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Thursday, May 18, 2017

Capturing the bolts
Lightning... 

One of the magnificent forces of the nature. A discharge of billions of volts of electricity due to imbalance between clouds. It is the one of the most violent force with 100 strikes a second somewhere on earth which is more than 300,000 lightning strikes a day. The bolt size of a coin with temperatures 5 times of the surface of the sun. They are also one of the source of Nitrate which is generated as the bolt hits the ground which helps plants and trees. As it support life, it is also cause of massive fire in forests yet it is also danger to humans as about 2,000 people are killed worldwide by lightning each year.

Capturing it is quiet challenging task. It takes proper equipment, correct place, and direction of camera as well as correct settings that are required to capture the lightning flash as it occurs just for few milliseconds. I’ve been capturing lightning since last 2 years but never had clicked lightning like this before. It was truly great and memorable experience. Since lightening happens quiet often here in Pune, India typically early monsoon it is not very often you get chance to click it. 

Pre-Shoot: 
Before starting to click lightning, I used satellite weather imagery to exactly pin point the direction of the thunderstorm, which helped me to point my camera to one direction which have more possible chances of lightning. It is better to point camera towards the storm than any random direction. I will also suggest to observe the lightning for few minutes so it will give you quiet idea about on which direction strikes are most often seen. 



WMO Post : http://bit.ly/2rm07vC

Here are few shots taken by me on 13th of May 2017 as the thunderstorm rolls over: 











Liked my captures?? Don’t forget to comment down what you think.

That day it happened to be lucky day, as I got almost 8-10 awesome photos which has lightning in it. So how did I captured them - 

I used following setup to capture it. But before you do so, it is required that you should place your camera in safe place, away from rain as high speed winds during thunderstorm might wet your equipment which is not good. 

Requirements: 
1. DSLR camera or any bridge / semi SLR with Manual mode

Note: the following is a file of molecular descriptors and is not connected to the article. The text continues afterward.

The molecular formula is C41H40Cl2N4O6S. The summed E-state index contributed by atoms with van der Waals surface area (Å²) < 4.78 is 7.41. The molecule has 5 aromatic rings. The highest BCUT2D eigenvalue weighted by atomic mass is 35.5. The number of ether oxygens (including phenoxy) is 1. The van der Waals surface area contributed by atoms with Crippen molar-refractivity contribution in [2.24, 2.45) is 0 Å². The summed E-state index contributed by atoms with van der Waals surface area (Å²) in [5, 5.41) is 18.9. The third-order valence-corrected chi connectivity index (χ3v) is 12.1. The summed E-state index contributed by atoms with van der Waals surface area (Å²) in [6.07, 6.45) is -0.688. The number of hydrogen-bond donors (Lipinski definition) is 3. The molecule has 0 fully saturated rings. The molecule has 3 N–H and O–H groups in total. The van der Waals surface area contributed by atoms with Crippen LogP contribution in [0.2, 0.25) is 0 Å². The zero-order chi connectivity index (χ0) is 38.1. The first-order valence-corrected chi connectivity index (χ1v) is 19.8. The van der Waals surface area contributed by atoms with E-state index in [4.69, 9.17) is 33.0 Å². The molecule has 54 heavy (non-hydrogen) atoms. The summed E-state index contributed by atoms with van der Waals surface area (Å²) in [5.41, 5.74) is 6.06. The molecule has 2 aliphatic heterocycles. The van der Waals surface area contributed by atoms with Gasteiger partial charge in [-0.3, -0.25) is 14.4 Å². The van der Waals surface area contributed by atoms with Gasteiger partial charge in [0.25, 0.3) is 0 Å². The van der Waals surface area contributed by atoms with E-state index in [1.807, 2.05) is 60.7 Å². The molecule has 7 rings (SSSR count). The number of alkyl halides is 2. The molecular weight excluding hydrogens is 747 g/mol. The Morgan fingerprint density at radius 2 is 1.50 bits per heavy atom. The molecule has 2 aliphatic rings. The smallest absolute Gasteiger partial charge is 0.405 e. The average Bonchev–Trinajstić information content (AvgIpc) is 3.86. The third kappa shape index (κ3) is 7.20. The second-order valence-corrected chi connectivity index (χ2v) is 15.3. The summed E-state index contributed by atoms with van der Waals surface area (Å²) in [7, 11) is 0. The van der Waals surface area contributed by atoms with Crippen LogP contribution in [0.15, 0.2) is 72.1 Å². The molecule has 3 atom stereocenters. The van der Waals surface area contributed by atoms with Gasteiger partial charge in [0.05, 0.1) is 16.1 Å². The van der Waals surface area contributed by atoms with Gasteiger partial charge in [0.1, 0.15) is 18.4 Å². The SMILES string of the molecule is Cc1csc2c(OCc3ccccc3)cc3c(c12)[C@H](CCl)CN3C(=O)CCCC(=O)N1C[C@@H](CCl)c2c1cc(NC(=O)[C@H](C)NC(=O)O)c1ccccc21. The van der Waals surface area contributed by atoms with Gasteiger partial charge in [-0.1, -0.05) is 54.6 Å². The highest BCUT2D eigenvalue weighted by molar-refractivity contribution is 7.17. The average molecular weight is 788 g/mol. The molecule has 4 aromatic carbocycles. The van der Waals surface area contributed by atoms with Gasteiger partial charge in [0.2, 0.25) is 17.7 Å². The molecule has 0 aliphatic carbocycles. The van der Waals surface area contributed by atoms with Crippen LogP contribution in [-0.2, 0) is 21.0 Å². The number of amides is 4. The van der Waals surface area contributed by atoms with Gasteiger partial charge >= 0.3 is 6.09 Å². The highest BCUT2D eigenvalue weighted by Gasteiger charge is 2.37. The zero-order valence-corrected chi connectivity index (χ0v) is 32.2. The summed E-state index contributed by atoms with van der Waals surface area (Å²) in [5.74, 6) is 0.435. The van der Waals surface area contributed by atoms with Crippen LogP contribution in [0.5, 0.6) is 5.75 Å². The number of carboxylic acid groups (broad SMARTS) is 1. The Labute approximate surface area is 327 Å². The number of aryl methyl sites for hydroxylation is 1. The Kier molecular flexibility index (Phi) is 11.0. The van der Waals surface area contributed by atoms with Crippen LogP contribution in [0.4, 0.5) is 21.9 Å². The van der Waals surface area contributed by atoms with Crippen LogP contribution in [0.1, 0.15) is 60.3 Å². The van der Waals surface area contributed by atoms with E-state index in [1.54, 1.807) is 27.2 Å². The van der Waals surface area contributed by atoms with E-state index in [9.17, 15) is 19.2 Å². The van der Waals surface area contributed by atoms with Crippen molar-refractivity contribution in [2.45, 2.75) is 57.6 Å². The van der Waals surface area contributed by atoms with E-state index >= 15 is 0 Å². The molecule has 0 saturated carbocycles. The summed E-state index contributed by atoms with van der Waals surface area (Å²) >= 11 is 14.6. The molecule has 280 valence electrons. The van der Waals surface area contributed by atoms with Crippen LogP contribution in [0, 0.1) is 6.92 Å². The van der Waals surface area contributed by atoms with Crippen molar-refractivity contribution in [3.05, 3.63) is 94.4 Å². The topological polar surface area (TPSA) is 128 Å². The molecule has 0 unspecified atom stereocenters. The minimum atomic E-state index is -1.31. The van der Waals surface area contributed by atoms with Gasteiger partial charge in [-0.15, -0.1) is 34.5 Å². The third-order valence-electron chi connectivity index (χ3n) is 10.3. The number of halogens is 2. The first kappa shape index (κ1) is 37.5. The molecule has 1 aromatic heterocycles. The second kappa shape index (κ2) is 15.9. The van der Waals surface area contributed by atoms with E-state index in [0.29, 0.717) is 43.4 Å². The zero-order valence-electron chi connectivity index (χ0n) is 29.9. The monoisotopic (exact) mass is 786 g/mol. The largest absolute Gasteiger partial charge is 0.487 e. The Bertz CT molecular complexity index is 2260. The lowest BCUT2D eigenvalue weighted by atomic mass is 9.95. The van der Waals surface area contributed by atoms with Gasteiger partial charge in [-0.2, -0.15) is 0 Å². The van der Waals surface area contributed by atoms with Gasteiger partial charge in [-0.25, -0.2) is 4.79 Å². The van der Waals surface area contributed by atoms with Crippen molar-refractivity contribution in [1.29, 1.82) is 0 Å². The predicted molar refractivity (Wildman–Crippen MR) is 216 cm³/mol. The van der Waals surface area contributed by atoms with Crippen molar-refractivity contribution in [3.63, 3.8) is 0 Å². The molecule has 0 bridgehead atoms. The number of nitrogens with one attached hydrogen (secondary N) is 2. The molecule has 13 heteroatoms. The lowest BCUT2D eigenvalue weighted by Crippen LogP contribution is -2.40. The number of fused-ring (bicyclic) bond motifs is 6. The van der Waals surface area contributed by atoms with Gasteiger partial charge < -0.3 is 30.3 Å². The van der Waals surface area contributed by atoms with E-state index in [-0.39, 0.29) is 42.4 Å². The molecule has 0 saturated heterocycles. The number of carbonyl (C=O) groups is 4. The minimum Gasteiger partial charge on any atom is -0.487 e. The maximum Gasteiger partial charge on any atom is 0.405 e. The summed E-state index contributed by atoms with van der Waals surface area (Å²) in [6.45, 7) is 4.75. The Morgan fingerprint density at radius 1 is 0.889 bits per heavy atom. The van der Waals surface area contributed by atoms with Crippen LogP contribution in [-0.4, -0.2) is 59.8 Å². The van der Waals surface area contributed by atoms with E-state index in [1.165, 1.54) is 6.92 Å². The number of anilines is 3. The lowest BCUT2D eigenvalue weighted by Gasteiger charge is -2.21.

2. 18-55mm lens or wide possible. 
3. Tripod
4. Remote shutter release (wired remote)

Camera settings: 
1. Manual (M) Mode
2. With 18mm wide angle
3. Manual Focus – MF OFF (set focus on distinct object and set it to MF)
4. IS OFF(Image stabilizer)
5. f5.6 (idle for 20-30sec long exposure) 
6. ISO100 (as we are capturing lightning I don’t think more than 100 ISO is req)
7. Drive Mode (Continuous Shoot/Burst)

Shooting: 
Now there are 2 methods which I found for clicking lightning as I also use the same to click satellites as well as space objects such as ISS/ Hubble space telescope. I kept f5.6 as I wanted to capture individual lightning. It can be increased along with exposure time as you want.

1. Set shutter speed to BULB (only possible in M mode) and use the wired shutter hold remote to manually take the long exposure, this allows you to take fully control over the shot but also it is highly possibility of missing the lightning or getting over or under exposed shots usually I took 30-35sec with BULB. 


Over Exposed Shot as lightning strikes nearby
2. The good way I to click lightning is that, by setting it to 20 sec exposure and as the Drive/ Continues shooting mode is on it continuously keep capturing the photos until you release the remote button (Remote allows you to take continously shooting the pics as long as you want without touching the camera). This can also allow you to switch off the camera screen which may help to save in battery. This technic is also used for astro photography to capture milkyway or to capture time-lapse. Since lightning occurs for just for few milliseconds it is required to capture it in long exposure. 

I hope you get pretty good idea about capturing such images. It takes self-experiments also with different settings & time to sit back and wait for the right shot. 

Above shots are also going to be featured on World Meteorological Organization (WMO) social networks a United Nations entity for global climate monitoring and administration. 

Resources : 

  1. Real-Time Lightning Map : Click Here
  2. Lightning Facts : Click Here

Thank you. Leave your comment below if is there any questions, suggestions or tips. 

Contact : 
 me@devendra.one

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Fashion | Lifestyle | Portrait | Celebrity | Aerial | Wedding Photogrpaher based in Pune

Crazy about planes & flying machines, exploring new things over different domains such as Tech. Space. Aviation. Travel. Adventure. and many more.

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